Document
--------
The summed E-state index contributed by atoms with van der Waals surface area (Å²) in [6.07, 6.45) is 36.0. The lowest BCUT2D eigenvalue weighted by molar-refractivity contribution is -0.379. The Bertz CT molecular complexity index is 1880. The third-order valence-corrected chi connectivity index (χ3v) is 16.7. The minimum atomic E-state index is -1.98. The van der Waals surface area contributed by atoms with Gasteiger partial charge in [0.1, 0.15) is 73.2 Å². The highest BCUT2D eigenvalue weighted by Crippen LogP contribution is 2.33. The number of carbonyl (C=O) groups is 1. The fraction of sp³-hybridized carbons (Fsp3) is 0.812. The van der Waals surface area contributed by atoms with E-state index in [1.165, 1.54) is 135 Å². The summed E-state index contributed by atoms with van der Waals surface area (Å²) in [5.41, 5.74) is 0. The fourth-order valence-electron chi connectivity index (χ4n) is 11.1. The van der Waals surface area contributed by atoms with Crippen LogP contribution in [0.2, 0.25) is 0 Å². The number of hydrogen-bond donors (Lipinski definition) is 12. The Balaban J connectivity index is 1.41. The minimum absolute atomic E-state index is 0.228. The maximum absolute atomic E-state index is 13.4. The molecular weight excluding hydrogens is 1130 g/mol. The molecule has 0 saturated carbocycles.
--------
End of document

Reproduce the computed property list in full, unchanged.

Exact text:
The summed E-state index contributed by atoms with van der Waals surface area (Å²) in [6.07, 6.45) is 36.0. The lowest BCUT2D eigenvalue weighted by molar-refractivity contribution is -0.379. The Bertz CT molecular complexity index is 1880. The third-order valence-corrected chi connectivity index (χ3v) is 16.7. The minimum atomic E-state index is -1.98. The van der Waals surface area contributed by atoms with Gasteiger partial charge in [0.1, 0.15) is 73.2 Å². The highest BCUT2D eigenvalue weighted by Crippen LogP contribution is 2.33. The number of carbonyl (C=O) groups is 1. The fraction of sp³-hybridized carbons (Fsp3) is 0.812. The van der Waals surface area contributed by atoms with E-state index in [1.165, 1.54) is 135 Å². The summed E-state index contributed by atoms with van der Waals surface area (Å²) in [5.41, 5.74) is 0. The fourth-order valence-electron chi connectivity index (χ4n) is 11.1. The van der Waals surface area contributed by atoms with Crippen LogP contribution in [0.2, 0.25) is 0 Å². The number of hydrogen-bond donors (Lipinski definition) is 12. The Balaban J connectivity index is 1.41. The minimum absolute atomic E-state index is 0.228. The maximum absolute atomic E-state index is 13.4. The molecular weight excluding hydrogens is 1130 g/mol. The molecule has 0 saturated carbocycles.